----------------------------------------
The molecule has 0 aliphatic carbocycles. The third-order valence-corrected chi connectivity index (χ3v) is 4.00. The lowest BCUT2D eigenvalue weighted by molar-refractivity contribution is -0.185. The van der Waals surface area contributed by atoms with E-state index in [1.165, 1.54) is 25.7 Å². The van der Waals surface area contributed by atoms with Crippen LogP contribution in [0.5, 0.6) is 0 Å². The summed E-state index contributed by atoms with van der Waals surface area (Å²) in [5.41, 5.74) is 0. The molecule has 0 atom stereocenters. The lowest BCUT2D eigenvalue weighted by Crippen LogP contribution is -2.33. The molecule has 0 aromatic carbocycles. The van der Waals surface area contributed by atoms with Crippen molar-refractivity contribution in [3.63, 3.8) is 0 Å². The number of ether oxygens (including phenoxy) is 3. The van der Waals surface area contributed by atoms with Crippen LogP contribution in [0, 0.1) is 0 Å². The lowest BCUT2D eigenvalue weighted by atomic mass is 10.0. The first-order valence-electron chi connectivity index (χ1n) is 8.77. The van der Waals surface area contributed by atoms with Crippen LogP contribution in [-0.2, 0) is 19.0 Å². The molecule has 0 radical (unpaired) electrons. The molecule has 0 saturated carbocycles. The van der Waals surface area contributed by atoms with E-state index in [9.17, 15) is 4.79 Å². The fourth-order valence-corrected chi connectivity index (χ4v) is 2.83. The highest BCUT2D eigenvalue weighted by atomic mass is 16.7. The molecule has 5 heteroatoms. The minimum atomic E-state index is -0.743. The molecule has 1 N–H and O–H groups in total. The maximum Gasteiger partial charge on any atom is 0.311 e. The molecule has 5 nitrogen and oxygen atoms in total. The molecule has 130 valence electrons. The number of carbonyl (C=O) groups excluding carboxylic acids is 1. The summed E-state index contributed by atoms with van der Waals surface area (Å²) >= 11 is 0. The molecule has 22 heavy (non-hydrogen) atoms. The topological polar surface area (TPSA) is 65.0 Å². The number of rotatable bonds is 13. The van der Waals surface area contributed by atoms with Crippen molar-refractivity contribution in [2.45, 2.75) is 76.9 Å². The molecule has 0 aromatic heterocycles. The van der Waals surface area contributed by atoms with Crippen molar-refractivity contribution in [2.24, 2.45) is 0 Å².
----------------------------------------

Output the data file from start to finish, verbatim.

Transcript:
The molecule has 0 aliphatic carbocycles. The third-order valence-corrected chi connectivity index (χ3v) is 4.00. The lowest BCUT2D eigenvalue weighted by molar-refractivity contribution is -0.185. The van der Waals surface area contributed by atoms with E-state index in [1.165, 1.54) is 25.7 Å². The van der Waals surface area contributed by atoms with Crippen LogP contribution in [0.5, 0.6) is 0 Å². The summed E-state index contributed by atoms with van der Waals surface area (Å²) in [5.41, 5.74) is 0. The molecule has 0 atom stereocenters. The lowest BCUT2D eigenvalue weighted by Crippen LogP contribution is -2.33. The molecule has 0 aromatic carbocycles. The van der Waals surface area contributed by atoms with Crippen molar-refractivity contribution in [3.63, 3.8) is 0 Å². The number of ether oxygens (including phenoxy) is 3. The van der Waals surface area contributed by atoms with Crippen LogP contribution in [0, 0.1) is 0 Å². The lowest BCUT2D eigenvalue weighted by atomic mass is 10.0. The first-order valence-electron chi connectivity index (χ1n) is 8.77. The van der Waals surface area contributed by atoms with Crippen LogP contribution in [-0.2, 0) is 19.0 Å². The molecule has 0 radical (unpaired) electrons. The molecule has 0 saturated carbocycles. The van der Waals surface area contributed by atoms with E-state index in [9.17, 15) is 4.79 Å². The fourth-order valence-corrected chi connectivity index (χ4v) is 2.83. The highest BCUT2D eigenvalue weighted by atomic mass is 16.7. The molecule has 5 heteroatoms. The minimum atomic E-state index is -0.743. The molecule has 1 N–H and O–H groups in total. The maximum Gasteiger partial charge on any atom is 0.311 e. The molecule has 5 nitrogen and oxygen atoms in total. The molecule has 130 valence electrons. The number of carbonyl (C=O) groups excluding carboxylic acids is 1. The summed E-state index contributed by atoms with van der Waals surface area (Å²) >= 11 is 0. The molecule has 22 heavy (non-hydrogen) atoms. The topological polar surface area (TPSA) is 65.0 Å². The number of rotatable bonds is 13. The van der Waals surface area contributed by atoms with Crippen molar-refractivity contribution in [2.45, 2.75) is 76.9 Å². The molecule has 0 aromatic heterocycles. The van der Waals surface area contributed by atoms with Crippen molar-refractivity contribution in [2.24, 2.45) is 0 Å².